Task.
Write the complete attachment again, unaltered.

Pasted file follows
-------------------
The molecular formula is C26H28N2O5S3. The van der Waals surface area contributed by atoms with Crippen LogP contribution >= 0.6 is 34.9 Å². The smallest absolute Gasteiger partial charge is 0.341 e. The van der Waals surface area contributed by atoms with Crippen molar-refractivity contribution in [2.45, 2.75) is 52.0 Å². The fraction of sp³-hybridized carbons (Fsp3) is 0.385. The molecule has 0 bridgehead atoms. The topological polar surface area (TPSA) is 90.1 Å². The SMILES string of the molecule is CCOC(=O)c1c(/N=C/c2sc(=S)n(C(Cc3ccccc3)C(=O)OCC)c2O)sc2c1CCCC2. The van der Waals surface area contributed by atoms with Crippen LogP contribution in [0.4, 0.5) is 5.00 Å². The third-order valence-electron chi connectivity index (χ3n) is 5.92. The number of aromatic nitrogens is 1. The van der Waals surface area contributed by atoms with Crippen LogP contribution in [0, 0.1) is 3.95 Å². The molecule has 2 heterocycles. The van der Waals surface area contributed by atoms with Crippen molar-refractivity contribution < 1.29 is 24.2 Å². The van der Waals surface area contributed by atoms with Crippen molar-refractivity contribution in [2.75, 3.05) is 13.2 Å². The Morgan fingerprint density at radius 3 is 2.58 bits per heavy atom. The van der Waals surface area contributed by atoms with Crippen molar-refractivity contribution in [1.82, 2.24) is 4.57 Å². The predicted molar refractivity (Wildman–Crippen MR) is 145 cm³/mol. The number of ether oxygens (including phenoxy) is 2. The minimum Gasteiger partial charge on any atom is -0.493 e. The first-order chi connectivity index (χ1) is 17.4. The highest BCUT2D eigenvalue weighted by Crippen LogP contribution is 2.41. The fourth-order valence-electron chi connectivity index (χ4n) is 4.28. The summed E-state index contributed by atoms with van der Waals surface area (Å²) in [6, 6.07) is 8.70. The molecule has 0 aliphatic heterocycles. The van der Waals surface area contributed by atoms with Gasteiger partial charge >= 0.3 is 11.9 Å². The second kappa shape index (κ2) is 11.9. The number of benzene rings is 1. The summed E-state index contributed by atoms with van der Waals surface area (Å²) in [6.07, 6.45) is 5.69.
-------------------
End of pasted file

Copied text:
The molecular formula is C26H28N2O5S3. The van der Waals surface area contributed by atoms with Crippen LogP contribution >= 0.6 is 34.9 Å². The smallest absolute Gasteiger partial charge is 0.341 e. The van der Waals surface area contributed by atoms with Crippen molar-refractivity contribution in [2.45, 2.75) is 52.0 Å². The fraction of sp³-hybridized carbons (Fsp3) is 0.385. The molecule has 0 bridgehead atoms. The topological polar surface area (TPSA) is 90.1 Å². The SMILES string of the molecule is CCOC(=O)c1c(/N=C/c2sc(=S)n(C(Cc3ccccc3)C(=O)OCC)c2O)sc2c1CCCC2. The van der Waals surface area contributed by atoms with Crippen LogP contribution in [0.4, 0.5) is 5.00 Å². The third-order valence-electron chi connectivity index (χ3n) is 5.92. The number of aromatic nitrogens is 1. The van der Waals surface area contributed by atoms with Crippen LogP contribution in [0, 0.1) is 3.95 Å². The molecule has 2 heterocycles. The van der Waals surface area contributed by atoms with Crippen molar-refractivity contribution < 1.29 is 24.2 Å². The van der Waals surface area contributed by atoms with Crippen molar-refractivity contribution in [2.75, 3.05) is 13.2 Å². The Morgan fingerprint density at radius 3 is 2.58 bits per heavy atom. The van der Waals surface area contributed by atoms with Crippen molar-refractivity contribution in [1.82, 2.24) is 4.57 Å². The predicted molar refractivity (Wildman–Crippen MR) is 145 cm³/mol. The number of ether oxygens (including phenoxy) is 2. The minimum Gasteiger partial charge on any atom is -0.493 e. The first-order chi connectivity index (χ1) is 17.4. The highest BCUT2D eigenvalue weighted by Crippen LogP contribution is 2.41. The fourth-order valence-electron chi connectivity index (χ4n) is 4.28. The summed E-state index contributed by atoms with van der Waals surface area (Å²) in [6, 6.07) is 8.70. The molecule has 0 aliphatic heterocycles. The van der Waals surface area contributed by atoms with Gasteiger partial charge >= 0.3 is 11.9 Å². The second kappa shape index (κ2) is 11.9. The number of benzene rings is 1. The summed E-state index contributed by atoms with van der Waals surface area (Å²) in [6.07, 6.45) is 5.69.